Islam Ramazanovich Makhachev was born September 27, 1991 in Makhachkala, Dagestan. He is a World Sambo champion, a four-time Combat Sambo Russian National champion, and currently the no.11-ranked lightweight contender in the UFC on a blistering 7-fight win streak.
Makhachev’s soul-destroying performance against Drew Dober, 3 weeks back (on March 6) at UFC 259 laid his phenomenal skill set bare on the canvas for the entire world to see. In his third consecutive main card appearance on an already stacked line up, the Dagestani potentially showed the UFC lightweight division its future champion.
As a childhood friend and training partner of Khabib Nurmagomedov, it’s no wonder that Makhachev’s style mirrors his countryman’s in the octagon. With dynamic takedowns, relentless top pressure, heavy ground and pound, and slick submissions, Islam has accumulated an impressive 19-1 professional MMA record.
Makhachev trains at American Kickboxing Academy (AKA) alongside his Russian right-hand man, nominating him as the next vessel to carry Abdulmanap Nurmagomedov’s legacy onwards. As you will notice throughout these top 5 finishes, Abdulmanap and Khabib have been Islam’s long-standing corner men for many years.
Even with Khabib still technically retired and Abdulmanap no longer with us, there seems to be a number of combat bosses gliding through Dagestani waters ready to unleash a tidal wave of martial-arts predators. So…without further ado, let’s take a look at Islam Makhachev’s Top 5 MMA Finishes! (in descending order)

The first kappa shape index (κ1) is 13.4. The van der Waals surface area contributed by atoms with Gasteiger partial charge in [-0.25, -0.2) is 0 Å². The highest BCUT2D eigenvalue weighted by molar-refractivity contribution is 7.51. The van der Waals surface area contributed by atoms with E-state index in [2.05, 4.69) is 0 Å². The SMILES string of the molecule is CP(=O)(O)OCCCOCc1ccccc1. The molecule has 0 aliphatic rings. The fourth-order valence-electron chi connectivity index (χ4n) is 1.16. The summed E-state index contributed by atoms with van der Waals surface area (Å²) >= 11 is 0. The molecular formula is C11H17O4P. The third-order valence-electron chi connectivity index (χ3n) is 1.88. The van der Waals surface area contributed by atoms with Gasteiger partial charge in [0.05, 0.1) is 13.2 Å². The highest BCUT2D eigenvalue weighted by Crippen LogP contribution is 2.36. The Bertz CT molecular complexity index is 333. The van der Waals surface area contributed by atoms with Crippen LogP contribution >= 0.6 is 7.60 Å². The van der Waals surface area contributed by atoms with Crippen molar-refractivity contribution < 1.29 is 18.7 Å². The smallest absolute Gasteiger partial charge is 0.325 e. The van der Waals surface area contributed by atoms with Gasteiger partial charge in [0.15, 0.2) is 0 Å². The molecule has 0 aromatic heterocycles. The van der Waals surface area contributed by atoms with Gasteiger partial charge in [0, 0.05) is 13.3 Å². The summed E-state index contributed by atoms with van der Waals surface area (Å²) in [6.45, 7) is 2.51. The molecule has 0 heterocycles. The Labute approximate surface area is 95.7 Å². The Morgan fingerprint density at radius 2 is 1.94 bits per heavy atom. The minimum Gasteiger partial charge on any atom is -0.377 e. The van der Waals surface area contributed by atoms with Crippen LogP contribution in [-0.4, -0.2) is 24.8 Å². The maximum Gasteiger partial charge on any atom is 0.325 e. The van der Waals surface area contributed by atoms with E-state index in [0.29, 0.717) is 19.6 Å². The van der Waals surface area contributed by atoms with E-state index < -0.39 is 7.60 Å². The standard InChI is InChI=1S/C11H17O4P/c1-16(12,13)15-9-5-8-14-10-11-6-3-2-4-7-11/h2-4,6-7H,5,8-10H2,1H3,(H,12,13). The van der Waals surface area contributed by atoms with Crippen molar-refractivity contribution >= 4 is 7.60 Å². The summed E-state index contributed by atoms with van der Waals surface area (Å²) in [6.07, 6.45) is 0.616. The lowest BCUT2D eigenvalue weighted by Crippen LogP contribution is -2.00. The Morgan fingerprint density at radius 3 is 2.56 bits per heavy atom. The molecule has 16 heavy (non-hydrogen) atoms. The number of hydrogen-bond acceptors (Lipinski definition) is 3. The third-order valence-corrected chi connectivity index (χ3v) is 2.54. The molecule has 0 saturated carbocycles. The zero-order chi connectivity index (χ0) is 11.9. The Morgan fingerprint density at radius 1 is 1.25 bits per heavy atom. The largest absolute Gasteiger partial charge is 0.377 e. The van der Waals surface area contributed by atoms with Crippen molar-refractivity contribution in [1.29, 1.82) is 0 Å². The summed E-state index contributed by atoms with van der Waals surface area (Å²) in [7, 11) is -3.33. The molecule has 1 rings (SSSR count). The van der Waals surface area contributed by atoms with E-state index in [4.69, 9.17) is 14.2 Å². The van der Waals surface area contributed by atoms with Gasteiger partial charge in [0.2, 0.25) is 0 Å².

- Vs. Ivica Trušček – M-1 Challenge 51: FSC 4 (Sept. 7, 2014)
- Vs. Anatoly Kormilkin – Lion’s Fights 2: FSC 2 (Sept. 2, 2012)
- Vs. Gleison Tibau – UFC 220 (Jan. 20, 2018)
- Vs. Leo Kuntz – UFC 187 (May 23, 2015)
- Vs. Drew Dober – UFC 259 (March 6, 2021)
This fight marked Islam’s last fight before signing with the UFC.
The event took place in Russia with Makhachev coming in undefeated at 11-0. Trušček, however, came in with a whopping 25-21 professional record in addition to being 2.5kg overweight, forcing the bout to a 165lb catchweight. Nonetheless, the fight took place with Abdulmanap Nurmagomedov in Islam’s corner.
In round one, Islam immediately clinched and forced Trušček to the ground from a rear body lock position, threatening a suplex. Makhachev maintained back control until he transitioned to an armbar with seconds remaining but time ran out before he could secure a finish.
Round two was almost a carbon copy. Islam landed a single leg takedown off a leg kick, escaped a half-hearted guillotine attempt and passed with ease to side control. Another armbar attempt and a barrage of ground and pound later, Makhachev drew blood from his opponent’s nose.
By round three, Trušček’s will was wilting under relentless grappling. The Croatian resorted to panic wrestling which landed him in more trouble: the Dagestani on his back.
Transitioning to side control, Islam threatened a Kimura until Trušček defended and they scrambled back to standing. Rinse and repeat, another leg kick resulted in another single leg for Makhachev as he passed from top half guard into mount.
From the crucifix position, he landed ground and pound before transitioning to an inverted triangle and getting the tap quickly at 4 minutes, 45 seconds of round three.